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Ricardo Campos, Ma. Estela Peralta, Daniel W. Bearden, and William B. Miller

Soluble carbohydrate extracts from Antirrhinum majus L. leaves were fractionated by ion exchange chromatography. Putative mannitol was tentatively identified by retention behavior on two high performance liquid chromatography columns. Mannitol was confirmed using 1H and 13C nuclear magnetic resonance (NMR), and by gas chromatography (GC) and mass spectroscopy (MS). The melting point of authentic and putative mannitol, and a 1:1 mix was from 164 to 166°C. Using the EDTA-phloem exudate technique, mannitol was detected in phloem tissue associated with mature flowers, flower buds, and mature leaves, suggesting that mannitol is translocated in Antirrhinum.

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William B. Miller*, Martijn Verlouw, Susan S. Liou, Holly O. Cirri, Karen Snover-Clift, and Chris Watkins

Ethylene evolution is a consequence of Fusarium infection of tulip bulbs, yet little is known about the bulb-pathogen interactions involved in the induction or time course of ethylene synthesis. The resulting ethylene can affect adjacent, non-infected bulbs, and results in a variety of disorders, most notably flower abortion. Earlier work indicates that cultivars vary in their sensitivity to ethylene, but there are few data on ethylene production by cultivar. In this experiment, we assessed Fusarium-induced ethylene production in 36 tulip cultivars. Bulbs were wounded, inoculated with a liquid Fusarium suspension (isolated from infected bulbs) and held at 25 °C. Control bulbs were wounded, but not inoculated. Ethylene production was monitored by headspace analysis and gas chromatography. Ethylene increased rapidly after a lag phase of at least 8 days, but there were large differences in ethylene production among cultivars. Of the cultivars tested, `Furand' evolved more than 340 μL/kg/fwt/hr (≈250 μL/L/bulb/day) on the 11th day after infection, a rate ≈440-fold greater than in non-inoculated bulbs. Inoculated cultivars producing ethylene at rates exceeding 50 μLL/kg/hr included `Mary Belle', `Libretto', `Nashville', `Yonina', `Friso', and `Prominence'. About 25% of the cultivars produced ethylene at rates >10 μL/kg/hr, and ≈40% of cultivars produced less than this rate on day 11. High-ethylene producing tulips could be stored separately from other cultivars, or be given increased ventilation during storage or transportation. Knowledge of cultivar variation might also be useful in breeding programs. Further questions concerning the specific tissue responsible for ethylene synthesis (bulb, fungus, or both?) also arise.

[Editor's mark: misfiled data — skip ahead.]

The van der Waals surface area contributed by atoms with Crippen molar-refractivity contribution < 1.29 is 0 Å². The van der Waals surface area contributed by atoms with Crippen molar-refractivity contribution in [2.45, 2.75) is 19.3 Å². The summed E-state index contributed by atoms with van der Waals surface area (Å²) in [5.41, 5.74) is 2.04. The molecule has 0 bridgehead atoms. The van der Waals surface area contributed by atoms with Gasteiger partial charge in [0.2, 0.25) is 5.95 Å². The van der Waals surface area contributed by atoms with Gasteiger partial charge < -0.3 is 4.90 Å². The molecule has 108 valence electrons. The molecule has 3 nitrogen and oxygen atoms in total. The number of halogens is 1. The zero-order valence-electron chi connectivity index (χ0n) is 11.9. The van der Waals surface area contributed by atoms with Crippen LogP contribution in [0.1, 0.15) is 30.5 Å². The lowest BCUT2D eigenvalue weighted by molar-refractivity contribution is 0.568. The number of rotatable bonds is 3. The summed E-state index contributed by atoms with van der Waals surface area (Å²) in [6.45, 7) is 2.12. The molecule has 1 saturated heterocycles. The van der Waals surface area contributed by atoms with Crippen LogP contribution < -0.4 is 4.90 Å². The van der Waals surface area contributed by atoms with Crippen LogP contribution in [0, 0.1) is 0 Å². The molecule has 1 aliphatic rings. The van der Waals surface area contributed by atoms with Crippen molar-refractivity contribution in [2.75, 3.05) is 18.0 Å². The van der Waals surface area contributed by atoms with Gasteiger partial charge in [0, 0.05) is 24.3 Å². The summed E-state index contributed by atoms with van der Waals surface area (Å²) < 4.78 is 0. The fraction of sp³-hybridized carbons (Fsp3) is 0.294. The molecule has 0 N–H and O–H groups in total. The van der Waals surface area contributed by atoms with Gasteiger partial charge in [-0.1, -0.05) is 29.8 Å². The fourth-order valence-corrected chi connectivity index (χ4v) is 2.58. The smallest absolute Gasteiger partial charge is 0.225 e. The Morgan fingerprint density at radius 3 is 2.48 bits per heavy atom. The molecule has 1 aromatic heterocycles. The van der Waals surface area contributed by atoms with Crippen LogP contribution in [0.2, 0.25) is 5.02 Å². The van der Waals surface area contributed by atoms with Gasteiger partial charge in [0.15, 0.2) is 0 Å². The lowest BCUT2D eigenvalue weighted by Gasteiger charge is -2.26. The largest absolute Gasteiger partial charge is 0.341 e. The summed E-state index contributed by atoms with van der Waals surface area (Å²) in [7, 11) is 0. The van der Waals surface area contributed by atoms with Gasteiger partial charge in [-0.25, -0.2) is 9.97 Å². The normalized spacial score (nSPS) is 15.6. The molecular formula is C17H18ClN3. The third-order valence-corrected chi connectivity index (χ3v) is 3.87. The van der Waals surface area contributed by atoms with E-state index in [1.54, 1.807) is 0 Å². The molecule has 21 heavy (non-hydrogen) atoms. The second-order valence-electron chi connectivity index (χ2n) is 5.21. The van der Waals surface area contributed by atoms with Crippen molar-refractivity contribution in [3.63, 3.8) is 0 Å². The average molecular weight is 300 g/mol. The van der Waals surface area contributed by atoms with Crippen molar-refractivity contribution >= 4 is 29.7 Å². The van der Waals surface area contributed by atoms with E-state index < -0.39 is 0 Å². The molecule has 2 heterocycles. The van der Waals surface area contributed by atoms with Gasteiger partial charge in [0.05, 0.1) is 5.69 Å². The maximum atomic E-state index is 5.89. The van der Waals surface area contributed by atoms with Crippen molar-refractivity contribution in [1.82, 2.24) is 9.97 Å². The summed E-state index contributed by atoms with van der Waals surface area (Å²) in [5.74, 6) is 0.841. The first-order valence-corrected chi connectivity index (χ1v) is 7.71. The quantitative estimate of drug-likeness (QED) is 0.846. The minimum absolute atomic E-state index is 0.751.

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Shawn D. Lyons, William B. Miller, H. Christian Wien, and Neil S. Mattson